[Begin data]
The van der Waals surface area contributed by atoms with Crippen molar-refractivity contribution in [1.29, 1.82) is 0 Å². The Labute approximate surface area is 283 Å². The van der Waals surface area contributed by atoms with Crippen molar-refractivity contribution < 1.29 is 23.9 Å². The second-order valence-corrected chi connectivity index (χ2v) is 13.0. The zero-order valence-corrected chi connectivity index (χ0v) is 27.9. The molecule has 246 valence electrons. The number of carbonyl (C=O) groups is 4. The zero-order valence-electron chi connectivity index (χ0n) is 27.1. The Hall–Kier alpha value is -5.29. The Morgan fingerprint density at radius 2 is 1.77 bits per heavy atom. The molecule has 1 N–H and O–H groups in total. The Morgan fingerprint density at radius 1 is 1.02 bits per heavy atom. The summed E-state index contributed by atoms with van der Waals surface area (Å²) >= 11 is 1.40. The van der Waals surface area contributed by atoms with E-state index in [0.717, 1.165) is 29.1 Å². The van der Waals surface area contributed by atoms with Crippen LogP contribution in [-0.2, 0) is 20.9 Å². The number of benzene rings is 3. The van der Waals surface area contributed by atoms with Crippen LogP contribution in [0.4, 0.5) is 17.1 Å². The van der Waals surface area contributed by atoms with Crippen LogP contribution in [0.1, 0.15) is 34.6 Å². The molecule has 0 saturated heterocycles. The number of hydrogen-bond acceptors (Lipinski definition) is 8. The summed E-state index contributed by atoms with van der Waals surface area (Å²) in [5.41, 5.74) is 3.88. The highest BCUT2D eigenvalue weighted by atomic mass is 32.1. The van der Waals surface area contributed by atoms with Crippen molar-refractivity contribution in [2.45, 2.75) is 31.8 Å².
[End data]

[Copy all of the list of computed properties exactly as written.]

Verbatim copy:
The van der Waals surface area contributed by atoms with Crippen molar-refractivity contribution in [1.29, 1.82) is 0 Å². The Labute approximate surface area is 283 Å². The van der Waals surface area contributed by atoms with Crippen molar-refractivity contribution < 1.29 is 23.9 Å². The second-order valence-corrected chi connectivity index (χ2v) is 13.0. The zero-order valence-corrected chi connectivity index (χ0v) is 27.9. The molecule has 246 valence electrons. The number of carbonyl (C=O) groups is 4. The zero-order valence-electron chi connectivity index (χ0n) is 27.1. The Hall–Kier alpha value is -5.29. The Morgan fingerprint density at radius 2 is 1.77 bits per heavy atom. The molecule has 1 N–H and O–H groups in total. The Morgan fingerprint density at radius 1 is 1.02 bits per heavy atom. The summed E-state index contributed by atoms with van der Waals surface area (Å²) >= 11 is 1.40. The van der Waals surface area contributed by atoms with E-state index in [0.717, 1.165) is 29.1 Å². The van der Waals surface area contributed by atoms with Crippen LogP contribution in [-0.2, 0) is 20.9 Å². The number of benzene rings is 3. The van der Waals surface area contributed by atoms with Crippen LogP contribution in [0.4, 0.5) is 17.1 Å². The van der Waals surface area contributed by atoms with Crippen LogP contribution in [0.1, 0.15) is 34.6 Å². The molecule has 0 saturated heterocycles. The number of hydrogen-bond acceptors (Lipinski definition) is 8. The summed E-state index contributed by atoms with van der Waals surface area (Å²) in [5.41, 5.74) is 3.88. The highest BCUT2D eigenvalue weighted by atomic mass is 32.1. The van der Waals surface area contributed by atoms with Crippen molar-refractivity contribution in [2.45, 2.75) is 31.8 Å².